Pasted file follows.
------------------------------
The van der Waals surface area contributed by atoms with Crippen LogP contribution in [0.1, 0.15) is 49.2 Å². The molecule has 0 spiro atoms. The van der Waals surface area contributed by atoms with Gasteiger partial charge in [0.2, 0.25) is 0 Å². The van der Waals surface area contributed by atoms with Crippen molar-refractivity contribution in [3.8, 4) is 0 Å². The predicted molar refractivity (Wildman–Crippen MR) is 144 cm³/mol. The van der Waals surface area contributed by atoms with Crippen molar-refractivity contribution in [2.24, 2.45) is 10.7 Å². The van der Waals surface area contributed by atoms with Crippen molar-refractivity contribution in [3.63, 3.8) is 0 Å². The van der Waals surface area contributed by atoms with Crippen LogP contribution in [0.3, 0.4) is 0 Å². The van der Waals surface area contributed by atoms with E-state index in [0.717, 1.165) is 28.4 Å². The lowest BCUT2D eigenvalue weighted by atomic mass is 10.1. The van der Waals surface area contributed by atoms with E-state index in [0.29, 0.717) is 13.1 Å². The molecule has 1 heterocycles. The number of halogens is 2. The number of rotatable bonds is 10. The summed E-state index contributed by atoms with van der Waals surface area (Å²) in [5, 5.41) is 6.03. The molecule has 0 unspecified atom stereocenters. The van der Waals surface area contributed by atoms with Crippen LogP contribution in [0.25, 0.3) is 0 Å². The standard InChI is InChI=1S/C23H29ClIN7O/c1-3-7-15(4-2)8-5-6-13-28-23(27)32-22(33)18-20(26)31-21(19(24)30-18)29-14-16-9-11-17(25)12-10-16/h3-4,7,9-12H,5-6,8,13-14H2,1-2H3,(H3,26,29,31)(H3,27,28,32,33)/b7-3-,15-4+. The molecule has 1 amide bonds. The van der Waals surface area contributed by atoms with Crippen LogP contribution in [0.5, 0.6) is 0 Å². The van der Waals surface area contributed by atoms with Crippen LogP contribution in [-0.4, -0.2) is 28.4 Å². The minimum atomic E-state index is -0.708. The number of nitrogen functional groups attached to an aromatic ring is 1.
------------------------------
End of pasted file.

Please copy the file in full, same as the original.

The van der Waals surface area contributed by atoms with Crippen LogP contribution in [0.1, 0.15) is 49.2 Å². The molecule has 0 spiro atoms. The van der Waals surface area contributed by atoms with Gasteiger partial charge in [0.2, 0.25) is 0 Å². The van der Waals surface area contributed by atoms with Crippen molar-refractivity contribution in [3.8, 4) is 0 Å². The predicted molar refractivity (Wildman–Crippen MR) is 144 cm³/mol. The van der Waals surface area contributed by atoms with Crippen molar-refractivity contribution in [2.24, 2.45) is 10.7 Å². The van der Waals surface area contributed by atoms with Crippen molar-refractivity contribution in [3.63, 3.8) is 0 Å². The van der Waals surface area contributed by atoms with Crippen LogP contribution in [0.3, 0.4) is 0 Å². The van der Waals surface area contributed by atoms with E-state index in [0.717, 1.165) is 28.4 Å². The lowest BCUT2D eigenvalue weighted by atomic mass is 10.1. The van der Waals surface area contributed by atoms with E-state index in [0.29, 0.717) is 13.1 Å². The molecule has 1 heterocycles. The number of halogens is 2. The number of rotatable bonds is 10. The summed E-state index contributed by atoms with van der Waals surface area (Å²) in [5, 5.41) is 6.03. The molecule has 0 unspecified atom stereocenters. The van der Waals surface area contributed by atoms with Crippen LogP contribution in [0.25, 0.3) is 0 Å². The standard InChI is InChI=1S/C23H29ClIN7O/c1-3-7-15(4-2)8-5-6-13-28-23(27)32-22(33)18-20(26)31-21(19(24)30-18)29-14-16-9-11-17(25)12-10-16/h3-4,7,9-12H,5-6,8,13-14H2,1-2H3,(H3,26,29,31)(H3,27,28,32,33)/b7-3-,15-4+. The molecule has 1 amide bonds. The van der Waals surface area contributed by atoms with Crippen LogP contribution in [0.5, 0.6) is 0 Å². The van der Waals surface area contributed by atoms with Crippen LogP contribution in [-0.4, -0.2) is 28.4 Å². The minimum atomic E-state index is -0.708. The number of nitrogen functional groups attached to an aromatic ring is 1.